Topic: M.V. Taranaki visits New Plymouth

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The MV Taranaki was built in 1927 by the Fairfield Shipbuilding and Engineering Company in Glasgow. It was one of four new motor-vessels in the fleet of the Shaw Savill & Albion Line, a British company operating routes between the United Kingdom and Australasia. The other three were the Zealandic, the Coptic and the Karamea. Costing around £750,000 [over NZ$7 million in 2018], the Taranaki had over 11,300 cubic metres of insulated space for refrigerated produce and cargo, accommodation for eight passengers and a service speed of 15 knots. She was described in the press at the time as being “luxurious as a liner”.

The Taranaki first called in to New Plymouth on 25 July 1928 during her maiden voyage, and on a second visit in December of that year was presented with a specially inscribed bell by the people of the region. A large crowd, including three mayors and the Taranaki Regimental Band, gathered on board for the festivities – the ship went on to carry over a million crates of cheese from Port Taranaki.

Taranaki experienced many adventures before visiting New Plymouth again. The ship was anchored just offshore in Napier when the 1931 earthquake struck and her crew were among the first to offer help to the devastated town, rescuing injured residents, setting up an emergency hospital and eventually transporting the first group of Napier ‘refugees’ up to Auckland. Two years later the Taranaki collided with and sank a steamer called the Lairdsmoor, luckily managing to rescue all passengers and crew before it went down. There was another dramatic collision with the Waipiata at the entrance to Wellington Harbour on the evening of 5 May 1950. The two vessels limped into Clyde Quay Wharf with the Waipiata impaled on the bow of the Taranaki, looking as one crew member put it “like a large letter T”.

MV Taranaki.

In 1952 enquiries were made about the ship’s bell, which was believed to have been lost. But it was discovered that it had merely been painted to stop it flashing dangerously in the sunlight during the Second World War (when the Taranaki had remained on commercial service, emerging from the conflict unscathed). The layers of paint were duly removed and its inscription – the word ‘Taranaki’ – revealed once more.

Taranaki next arrived in New Plymouth from Wellington at noon on Tuesday 10 May 1955. A British junior engineer on the ship at the time later recalled a number of locals coming on board while they were in port, possibly to view the bell, a testament to Taranaki’s pride in the ship that bore its name. The same junior engineer also remembered leaving the ship to stretch his legs one day and going for a walk towards Mount Taranaki. He was bemused to see the ‘Six O’Clock Swill’ in action in Auckland (which seemed “very clean; at home we still had the coal pits where I lived”) where the Taranaki stopped for more cargo on the same voyage: “When it was 5pm the chairs and tables were pushed against the walls to allow for more customers who finished work at 5… [because] the bar closed at 6pm.  A lot of the men picked up a carry-out to take home. The barman mentioned to us that after 6 we could come back through a door at the back. When we went back quite a few men, including a policeman, were there [drinking].” Taranaki left New Plymouth on Tuesday 17 May 1955 for Greece, which the junior engineer remembered as being a long voyage:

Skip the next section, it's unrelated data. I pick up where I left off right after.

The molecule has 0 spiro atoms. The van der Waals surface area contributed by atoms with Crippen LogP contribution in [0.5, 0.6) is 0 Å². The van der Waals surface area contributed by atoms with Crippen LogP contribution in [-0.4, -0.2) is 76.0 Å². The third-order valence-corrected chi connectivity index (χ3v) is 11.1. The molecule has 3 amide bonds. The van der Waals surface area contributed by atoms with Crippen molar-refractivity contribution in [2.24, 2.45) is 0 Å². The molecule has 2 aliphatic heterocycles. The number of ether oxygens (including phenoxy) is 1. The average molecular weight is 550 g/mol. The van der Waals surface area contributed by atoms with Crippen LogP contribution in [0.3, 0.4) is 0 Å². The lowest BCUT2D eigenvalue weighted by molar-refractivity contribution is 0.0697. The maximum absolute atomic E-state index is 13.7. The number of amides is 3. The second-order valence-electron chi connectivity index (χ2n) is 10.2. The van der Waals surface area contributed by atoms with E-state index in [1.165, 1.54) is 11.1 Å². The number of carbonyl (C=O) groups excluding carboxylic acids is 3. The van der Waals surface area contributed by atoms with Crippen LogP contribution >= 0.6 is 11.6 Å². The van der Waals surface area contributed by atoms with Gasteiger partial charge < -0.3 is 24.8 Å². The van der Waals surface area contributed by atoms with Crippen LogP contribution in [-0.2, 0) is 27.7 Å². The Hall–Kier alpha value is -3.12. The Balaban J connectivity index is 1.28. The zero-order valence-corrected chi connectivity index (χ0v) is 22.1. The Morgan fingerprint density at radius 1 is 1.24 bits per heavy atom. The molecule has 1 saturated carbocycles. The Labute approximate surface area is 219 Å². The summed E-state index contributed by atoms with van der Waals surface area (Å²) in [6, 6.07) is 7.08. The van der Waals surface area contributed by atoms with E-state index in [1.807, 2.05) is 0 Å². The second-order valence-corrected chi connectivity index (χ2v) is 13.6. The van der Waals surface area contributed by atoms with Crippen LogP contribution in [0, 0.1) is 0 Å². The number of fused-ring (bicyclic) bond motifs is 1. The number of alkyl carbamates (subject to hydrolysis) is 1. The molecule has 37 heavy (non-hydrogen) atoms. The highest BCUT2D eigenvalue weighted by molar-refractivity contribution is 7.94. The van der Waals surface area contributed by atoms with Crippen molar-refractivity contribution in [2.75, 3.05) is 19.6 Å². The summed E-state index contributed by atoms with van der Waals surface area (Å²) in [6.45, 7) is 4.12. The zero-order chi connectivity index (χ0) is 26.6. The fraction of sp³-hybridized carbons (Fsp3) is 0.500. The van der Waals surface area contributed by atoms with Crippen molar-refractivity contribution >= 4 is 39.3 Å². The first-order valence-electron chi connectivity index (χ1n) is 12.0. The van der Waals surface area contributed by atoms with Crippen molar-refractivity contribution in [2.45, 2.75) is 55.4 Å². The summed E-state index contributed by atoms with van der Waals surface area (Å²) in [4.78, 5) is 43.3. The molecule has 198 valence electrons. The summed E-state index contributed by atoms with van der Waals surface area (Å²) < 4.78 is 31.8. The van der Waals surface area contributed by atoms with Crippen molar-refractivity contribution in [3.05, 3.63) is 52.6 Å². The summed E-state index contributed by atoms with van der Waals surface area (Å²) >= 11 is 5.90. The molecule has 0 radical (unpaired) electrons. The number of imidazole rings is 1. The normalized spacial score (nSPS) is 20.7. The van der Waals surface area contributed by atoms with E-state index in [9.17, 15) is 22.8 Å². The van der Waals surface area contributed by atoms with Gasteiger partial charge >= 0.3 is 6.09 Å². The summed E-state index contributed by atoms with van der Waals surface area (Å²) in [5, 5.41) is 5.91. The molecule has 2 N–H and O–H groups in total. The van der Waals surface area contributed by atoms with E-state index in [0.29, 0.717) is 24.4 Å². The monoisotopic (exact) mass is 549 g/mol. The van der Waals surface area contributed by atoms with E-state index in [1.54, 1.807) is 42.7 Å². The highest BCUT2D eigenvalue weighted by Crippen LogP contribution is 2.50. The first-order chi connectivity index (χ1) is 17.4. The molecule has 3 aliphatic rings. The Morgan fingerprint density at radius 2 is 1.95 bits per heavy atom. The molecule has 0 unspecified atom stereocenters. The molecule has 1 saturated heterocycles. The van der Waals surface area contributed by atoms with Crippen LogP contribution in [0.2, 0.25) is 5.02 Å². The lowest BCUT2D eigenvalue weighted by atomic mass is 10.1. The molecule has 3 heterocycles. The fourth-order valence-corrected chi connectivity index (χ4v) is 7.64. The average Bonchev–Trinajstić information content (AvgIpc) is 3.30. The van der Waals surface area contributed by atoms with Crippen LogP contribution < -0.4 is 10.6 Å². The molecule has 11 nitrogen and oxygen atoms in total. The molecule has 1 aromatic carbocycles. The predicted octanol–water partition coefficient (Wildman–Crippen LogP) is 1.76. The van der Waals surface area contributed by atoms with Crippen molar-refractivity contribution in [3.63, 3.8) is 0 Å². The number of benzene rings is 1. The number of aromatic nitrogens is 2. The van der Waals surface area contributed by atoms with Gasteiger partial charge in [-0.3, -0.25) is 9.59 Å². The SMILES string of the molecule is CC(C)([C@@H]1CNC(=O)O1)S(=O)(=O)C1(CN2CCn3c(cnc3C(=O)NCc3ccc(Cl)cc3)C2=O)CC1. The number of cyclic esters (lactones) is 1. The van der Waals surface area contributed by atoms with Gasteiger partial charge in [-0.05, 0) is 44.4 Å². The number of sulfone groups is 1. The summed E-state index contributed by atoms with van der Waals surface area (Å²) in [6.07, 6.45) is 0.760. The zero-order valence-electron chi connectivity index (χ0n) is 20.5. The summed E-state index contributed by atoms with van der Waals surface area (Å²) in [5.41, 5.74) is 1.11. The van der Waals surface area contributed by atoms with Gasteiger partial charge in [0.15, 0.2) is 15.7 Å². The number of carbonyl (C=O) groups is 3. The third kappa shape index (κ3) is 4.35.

“When we left New Zealand we went across the Indian Ocean… entered the Red Sea, made our way through the Suez Canal and went to Piraeus in Greece.  There we discharged some of the cargo and then proceeded to Italy.  Afterwards we sailed to London. The trip took a long time because the engines were restricted to about 10 knots in good weather. They had recently been overhauled and converted from blast injection (which caused a mist in the cylinders) to ‘solid’ injection (as is more common in diesel engines). The whole voyage took approximately six months and was the only voyage I made with that company.”

By the time she was scrapped in 1963 this pioneering motor-vessel had travelled more than three million kilometres, passed through the Suez Canal 22 times and the Panama Canal 74 times. The parent of a child attending Spotswood Primary School, Mrs Betty Baldock, read of its impending destruction and wrote to Shaw, Savill & Albion asking if the school could have the inscribed bell that was gifted to the ship back in 1928. Her father, Ernest Harrison, had been a deckhand on a Shaw Savill ship called Waiwera as a boy and this fact, along with the connection with the inscription, persuaded the company to give the bell to a school in Taranaki instead of Napier, which had also applied for it (but had to be satisfied with a replica). The bell, approximately 38 centimetres high, was presented to Spotswood Primary in December of 1963 and later mounted in the school grounds. The official unveiling took place on 21 October 1965, the 160th anniversary of the Battle of Trafalgar. Unfortunately, this historic bell was stolen in 2001 and never returned, despite the offer of a $200 reward.

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